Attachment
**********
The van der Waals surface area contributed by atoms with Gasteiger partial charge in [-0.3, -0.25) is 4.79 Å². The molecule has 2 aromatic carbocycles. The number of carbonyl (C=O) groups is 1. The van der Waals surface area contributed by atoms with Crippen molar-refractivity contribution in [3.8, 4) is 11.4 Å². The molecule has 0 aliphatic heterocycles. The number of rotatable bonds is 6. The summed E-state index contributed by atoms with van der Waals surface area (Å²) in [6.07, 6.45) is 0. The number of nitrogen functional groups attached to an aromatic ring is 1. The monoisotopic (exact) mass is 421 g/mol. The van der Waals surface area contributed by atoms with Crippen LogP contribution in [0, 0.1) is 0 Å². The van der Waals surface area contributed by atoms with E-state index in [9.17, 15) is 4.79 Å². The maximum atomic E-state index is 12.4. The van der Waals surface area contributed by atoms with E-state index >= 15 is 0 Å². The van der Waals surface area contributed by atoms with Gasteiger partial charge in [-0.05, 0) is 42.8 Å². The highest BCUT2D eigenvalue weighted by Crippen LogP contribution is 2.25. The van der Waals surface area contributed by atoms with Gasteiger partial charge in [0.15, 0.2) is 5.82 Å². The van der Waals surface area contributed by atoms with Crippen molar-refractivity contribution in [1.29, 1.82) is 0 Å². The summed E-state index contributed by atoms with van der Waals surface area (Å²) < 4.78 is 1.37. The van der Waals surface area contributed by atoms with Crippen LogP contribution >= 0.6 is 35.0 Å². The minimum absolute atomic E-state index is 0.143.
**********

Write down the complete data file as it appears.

The van der Waals surface area contributed by atoms with Gasteiger partial charge in [-0.3, -0.25) is 4.79 Å². The molecule has 2 aromatic carbocycles. The number of carbonyl (C=O) groups is 1. The van der Waals surface area contributed by atoms with Crippen molar-refractivity contribution in [3.8, 4) is 11.4 Å². The molecule has 0 aliphatic heterocycles. The number of rotatable bonds is 6. The summed E-state index contributed by atoms with van der Waals surface area (Å²) in [6.07, 6.45) is 0. The number of nitrogen functional groups attached to an aromatic ring is 1. The monoisotopic (exact) mass is 421 g/mol. The van der Waals surface area contributed by atoms with Crippen LogP contribution in [0, 0.1) is 0 Å². The van der Waals surface area contributed by atoms with E-state index in [9.17, 15) is 4.79 Å². The maximum atomic E-state index is 12.4. The van der Waals surface area contributed by atoms with E-state index >= 15 is 0 Å². The van der Waals surface area contributed by atoms with Gasteiger partial charge in [-0.05, 0) is 42.8 Å². The highest BCUT2D eigenvalue weighted by Crippen LogP contribution is 2.25. The van der Waals surface area contributed by atoms with Gasteiger partial charge in [0.15, 0.2) is 5.82 Å². The van der Waals surface area contributed by atoms with Crippen molar-refractivity contribution in [1.29, 1.82) is 0 Å². The summed E-state index contributed by atoms with van der Waals surface area (Å²) < 4.78 is 1.37. The van der Waals surface area contributed by atoms with Crippen LogP contribution >= 0.6 is 35.0 Å². The minimum absolute atomic E-state index is 0.143.